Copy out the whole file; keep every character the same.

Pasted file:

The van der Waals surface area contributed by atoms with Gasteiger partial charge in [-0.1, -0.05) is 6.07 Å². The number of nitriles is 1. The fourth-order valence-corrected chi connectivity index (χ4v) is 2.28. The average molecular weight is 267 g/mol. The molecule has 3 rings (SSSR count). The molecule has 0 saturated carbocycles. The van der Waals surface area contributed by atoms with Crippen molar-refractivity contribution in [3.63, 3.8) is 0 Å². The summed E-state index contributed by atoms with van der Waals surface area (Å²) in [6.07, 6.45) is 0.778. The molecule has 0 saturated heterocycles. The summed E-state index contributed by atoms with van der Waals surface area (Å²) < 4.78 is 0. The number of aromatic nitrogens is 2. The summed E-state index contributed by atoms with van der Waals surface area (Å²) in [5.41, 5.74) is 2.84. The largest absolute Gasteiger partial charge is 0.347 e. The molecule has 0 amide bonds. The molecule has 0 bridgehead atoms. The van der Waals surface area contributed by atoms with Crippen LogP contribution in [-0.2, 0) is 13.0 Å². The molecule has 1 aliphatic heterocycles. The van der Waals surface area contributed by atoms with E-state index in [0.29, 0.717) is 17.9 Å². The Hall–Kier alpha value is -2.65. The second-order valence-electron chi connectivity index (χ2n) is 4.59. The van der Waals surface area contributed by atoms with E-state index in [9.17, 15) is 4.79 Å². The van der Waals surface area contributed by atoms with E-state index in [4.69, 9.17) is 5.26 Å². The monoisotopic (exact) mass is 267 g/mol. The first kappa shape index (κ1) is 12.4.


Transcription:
The van der Waals surface area contributed by atoms with Gasteiger partial charge in [-0.1, -0.05) is 6.07 Å². The number of nitriles is 1. The fourth-order valence-corrected chi connectivity index (χ4v) is 2.28. The average molecular weight is 267 g/mol. The molecule has 3 rings (SSSR count). The molecule has 0 saturated carbocycles. The van der Waals surface area contributed by atoms with Crippen molar-refractivity contribution in [3.63, 3.8) is 0 Å². The summed E-state index contributed by atoms with van der Waals surface area (Å²) in [6.07, 6.45) is 0.778. The molecule has 0 saturated heterocycles. The summed E-state index contributed by atoms with van der Waals surface area (Å²) < 4.78 is 0. The number of aromatic nitrogens is 2. The summed E-state index contributed by atoms with van der Waals surface area (Å²) in [5.41, 5.74) is 2.84. The largest absolute Gasteiger partial charge is 0.347 e. The molecule has 0 amide bonds. The molecule has 0 bridgehead atoms. The van der Waals surface area contributed by atoms with Crippen LogP contribution in [-0.2, 0) is 13.0 Å². The molecule has 1 aliphatic heterocycles. The van der Waals surface area contributed by atoms with E-state index in [0.29, 0.717) is 17.9 Å². The Hall–Kier alpha value is -2.65. The second-order valence-electron chi connectivity index (χ2n) is 4.59. The van der Waals surface area contributed by atoms with E-state index in [9.17, 15) is 4.79 Å². The van der Waals surface area contributed by atoms with E-state index in [4.69, 9.17) is 5.26 Å². The monoisotopic (exact) mass is 267 g/mol. The first kappa shape index (κ1) is 12.4.